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Les arbres (The Trees)

André Derain (French, 1880–1954). The Trees, ca. 1906. Oil on canvas, 23 3/8 x 28 1/2 inches (59.4 x 72.4 cm). Collection Albright-Knox Art Gallery, Buffalo, New York; Gift of Seymour H. Knox, Jr., in memory of Helen Northrup Knox, 1971 (K1971:26). © Estate of André Derain / Artists Rights Society (ARS), New York / ADAGP, Paris

Three Ways to Make a Scene

Featuring André Derain's The Trees, ca. 1906; Stuart Davis's New York Waterfront, 1938; and Giorgio de Chirico's The Anguish of Departure, 1913–14

Conceptual Basis

Artists have often found inspiration in art history’s movements and from their fellow artists. While André Derain, Stuart Davis, and Giorgio de Chirico painted with different styles and focuses, all three artists created landscapes. This lesson plan will examine these artists’ various styles through the theme of landscapes.

Featured Works

Stuart Davis 
(American, 1894–1964)
New York Waterfront, 1938
Oil on canvas
22 x 30 1/4 inches (55.9 x 76.8 cm)
Collection Albright-Knox Art Gallery, Buffalo, New York
Room of Contemporary Art Fund, 1943 
RCA1943:6

Stuart Davis's New York Waterfront, 1938
Art © Estate of Stuart Davis/Licensed by VAGA, New York, NY

Giorgio de Chirico
(Italian, 1888–1978)
The Anguish of Departure, 1913–14
Oil on canvas
33 1/2 x 27 1/4 inches (85.1 x 69.2 cm)
Collection Albright-Knox Art Gallery, Buffalo, New York
Room of Contemporary Art Fund, 1939
RCA1939:14.3

Giorgio de Chirico's The Anguish of Departure, 1913–14
© Artists Rights Society (ARS), New York / SIAE, Rome

André Derain 
(French, 1880–1954)
The Trees, ca. 1906
Oil on canvas
23 3/8 x 28 1/2 inches (59.4 x 72.4 cm)
Collection Albright-Knox Art Gallery, Buffalo, New York
Gift of Seymour H. Knox, Jr., in memory of Helen Northrup Knox, 1971
K1971:26

André Derain's The Trees, ca. 1906
© Artists Rights Society (ARS), New York / ADAGP, Paris

 

Lesson Objectives

  • Become familiar with artist André Derain and Fauvism, artist Stuart Davis and Cubism, and artist Giorgio de Chirico and his mystery-invoking paintings.
  • Increase awareness of different artistic styles. 
  • Learn about landscapes and the horizon line. 
  • Support the understanding of basic art elements and principles.
  • Create a landscape collage with a focus on different art styles and techniques. 

Materials

  • Scissors
  • Rulers
  • Pencils
  • Glue sticks or liquid glue
  • Thick paper used for the base of the assemblage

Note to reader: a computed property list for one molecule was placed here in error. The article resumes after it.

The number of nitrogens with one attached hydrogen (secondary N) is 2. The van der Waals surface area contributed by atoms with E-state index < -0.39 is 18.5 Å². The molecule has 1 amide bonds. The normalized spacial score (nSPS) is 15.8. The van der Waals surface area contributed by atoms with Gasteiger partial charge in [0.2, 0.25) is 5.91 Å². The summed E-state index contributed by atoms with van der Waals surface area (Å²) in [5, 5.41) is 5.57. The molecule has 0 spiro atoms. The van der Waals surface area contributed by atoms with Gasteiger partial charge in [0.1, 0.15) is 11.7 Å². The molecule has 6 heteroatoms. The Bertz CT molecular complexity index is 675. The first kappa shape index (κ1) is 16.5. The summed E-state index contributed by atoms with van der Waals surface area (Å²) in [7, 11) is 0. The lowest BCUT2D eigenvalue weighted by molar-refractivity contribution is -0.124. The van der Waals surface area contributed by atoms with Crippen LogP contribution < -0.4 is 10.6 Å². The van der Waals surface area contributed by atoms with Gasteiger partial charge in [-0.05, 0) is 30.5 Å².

• Found paper material (can include tissue paper, magazine cutouts, patterned paper, wallpaper samples, stickers, etc.)
  • Coloring materials (crayons, markers, colored pencils, etc.)
  • Cardstock or thick paper

Background Information for Teachers

About the Artists and Art

Stuart Davis (1892–1964) was born in Philadelphia and raised by artistic parents who both studied at the Philadelphia Academy of Fine Arts. They supported his decision to leave high school to study with the well-known American artist Robert Henri (1865–1929). Henri taught Davis to create art by capturing urban life realistically and often, therefore unglamorously. In 1913, Davis attended the first International Exhibition of Modern Art (also known as the Armory Show) in New York, where he found inspiration in modern European art, especially Cubism. This inspiration, along with Davis’s focus on urban life, can be seen in the Albright-Knox’s work from 1938, New York Waterfront

Influenced by European art and jazz music, Davis created bright and vivid urban landscape paintings with energetic shapes and lines. Davis was inspired by the hustle and bustle of America’s urban landscape—especially the busy waterfront of New York City that is seen in this painting. Abstract but recognizable shapes—interlocked and layered together—bring energy to the work. Fragments of buildings, smokestacks, piers, and bridges seem to come to life with a visual rhythm similar to the rhythms found in jazz music. In describing this painting, Davis stated, “[It’s] not an image seen from an East River pier with the eyes alone . . . . It calls on the memory and the imagination to make what the eye sees alive again.”